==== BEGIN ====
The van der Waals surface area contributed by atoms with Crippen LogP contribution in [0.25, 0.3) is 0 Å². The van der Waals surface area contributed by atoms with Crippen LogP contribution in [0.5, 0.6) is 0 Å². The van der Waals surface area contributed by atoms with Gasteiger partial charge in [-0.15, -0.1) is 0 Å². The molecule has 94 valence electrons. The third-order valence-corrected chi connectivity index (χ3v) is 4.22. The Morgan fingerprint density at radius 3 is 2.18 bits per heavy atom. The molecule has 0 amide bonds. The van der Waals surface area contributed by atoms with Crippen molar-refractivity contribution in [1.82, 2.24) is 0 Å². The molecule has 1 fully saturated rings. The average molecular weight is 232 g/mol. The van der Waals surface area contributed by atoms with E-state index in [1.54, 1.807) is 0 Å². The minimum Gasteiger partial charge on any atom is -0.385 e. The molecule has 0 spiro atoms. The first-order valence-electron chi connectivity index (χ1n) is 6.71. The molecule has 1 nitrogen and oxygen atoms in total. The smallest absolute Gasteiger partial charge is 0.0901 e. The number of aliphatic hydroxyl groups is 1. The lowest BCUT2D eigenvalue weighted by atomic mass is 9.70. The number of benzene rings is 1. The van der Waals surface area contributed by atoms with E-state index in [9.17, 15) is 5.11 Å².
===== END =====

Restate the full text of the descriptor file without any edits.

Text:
The van der Waals surface area contributed by atoms with Crippen LogP contribution in [0.25, 0.3) is 0 Å². The van der Waals surface area contributed by atoms with Crippen LogP contribution in [0.5, 0.6) is 0 Å². The van der Waals surface area contributed by atoms with Gasteiger partial charge in [-0.15, -0.1) is 0 Å². The molecule has 94 valence electrons. The third-order valence-corrected chi connectivity index (χ3v) is 4.22. The Morgan fingerprint density at radius 3 is 2.18 bits per heavy atom. The molecule has 0 amide bonds. The van der Waals surface area contributed by atoms with Crippen molar-refractivity contribution in [1.82, 2.24) is 0 Å². The molecule has 1 fully saturated rings. The average molecular weight is 232 g/mol. The van der Waals surface area contributed by atoms with E-state index in [1.54, 1.807) is 0 Å². The minimum Gasteiger partial charge on any atom is -0.385 e. The molecule has 0 spiro atoms. The first-order valence-electron chi connectivity index (χ1n) is 6.71. The molecule has 1 nitrogen and oxygen atoms in total. The smallest absolute Gasteiger partial charge is 0.0901 e. The number of aliphatic hydroxyl groups is 1. The lowest BCUT2D eigenvalue weighted by atomic mass is 9.70. The number of benzene rings is 1. The van der Waals surface area contributed by atoms with E-state index in [9.17, 15) is 5.11 Å².